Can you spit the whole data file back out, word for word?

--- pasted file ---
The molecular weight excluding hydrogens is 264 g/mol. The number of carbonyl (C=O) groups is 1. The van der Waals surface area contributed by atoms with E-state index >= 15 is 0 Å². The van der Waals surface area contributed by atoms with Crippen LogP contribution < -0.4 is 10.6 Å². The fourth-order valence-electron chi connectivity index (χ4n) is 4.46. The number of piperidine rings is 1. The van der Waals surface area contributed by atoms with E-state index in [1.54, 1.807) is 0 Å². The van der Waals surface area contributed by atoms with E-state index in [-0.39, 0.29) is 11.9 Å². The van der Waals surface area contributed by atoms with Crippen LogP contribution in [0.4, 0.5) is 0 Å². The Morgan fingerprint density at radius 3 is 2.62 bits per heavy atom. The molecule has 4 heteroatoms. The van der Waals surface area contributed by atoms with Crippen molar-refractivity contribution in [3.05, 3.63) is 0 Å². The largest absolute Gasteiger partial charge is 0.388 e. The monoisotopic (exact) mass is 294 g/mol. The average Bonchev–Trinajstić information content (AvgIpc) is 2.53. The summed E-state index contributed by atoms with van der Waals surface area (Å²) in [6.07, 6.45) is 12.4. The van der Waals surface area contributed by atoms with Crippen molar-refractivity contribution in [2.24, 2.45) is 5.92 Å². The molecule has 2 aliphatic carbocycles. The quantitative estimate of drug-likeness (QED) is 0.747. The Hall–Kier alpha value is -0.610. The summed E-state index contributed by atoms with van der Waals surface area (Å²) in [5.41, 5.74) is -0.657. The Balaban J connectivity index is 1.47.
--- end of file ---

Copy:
The molecular weight excluding hydrogens is 264 g/mol. The number of carbonyl (C=O) groups is 1. The van der Waals surface area contributed by atoms with E-state index >= 15 is 0 Å². The van der Waals surface area contributed by atoms with Crippen LogP contribution < -0.4 is 10.6 Å². The fourth-order valence-electron chi connectivity index (χ4n) is 4.46. The number of piperidine rings is 1. The van der Waals surface area contributed by atoms with E-state index in [1.54, 1.807) is 0 Å². The van der Waals surface area contributed by atoms with E-state index in [-0.39, 0.29) is 11.9 Å². The van der Waals surface area contributed by atoms with Crippen LogP contribution in [0.4, 0.5) is 0 Å². The Morgan fingerprint density at radius 3 is 2.62 bits per heavy atom. The molecule has 4 heteroatoms. The van der Waals surface area contributed by atoms with Crippen molar-refractivity contribution in [3.05, 3.63) is 0 Å². The largest absolute Gasteiger partial charge is 0.388 e. The monoisotopic (exact) mass is 294 g/mol. The average Bonchev–Trinajstić information content (AvgIpc) is 2.53. The summed E-state index contributed by atoms with van der Waals surface area (Å²) in [6.07, 6.45) is 12.4. The van der Waals surface area contributed by atoms with Crippen molar-refractivity contribution in [2.24, 2.45) is 5.92 Å². The molecule has 2 aliphatic carbocycles. The quantitative estimate of drug-likeness (QED) is 0.747. The Hall–Kier alpha value is -0.610. The summed E-state index contributed by atoms with van der Waals surface area (Å²) in [5.41, 5.74) is -0.657. The Balaban J connectivity index is 1.47.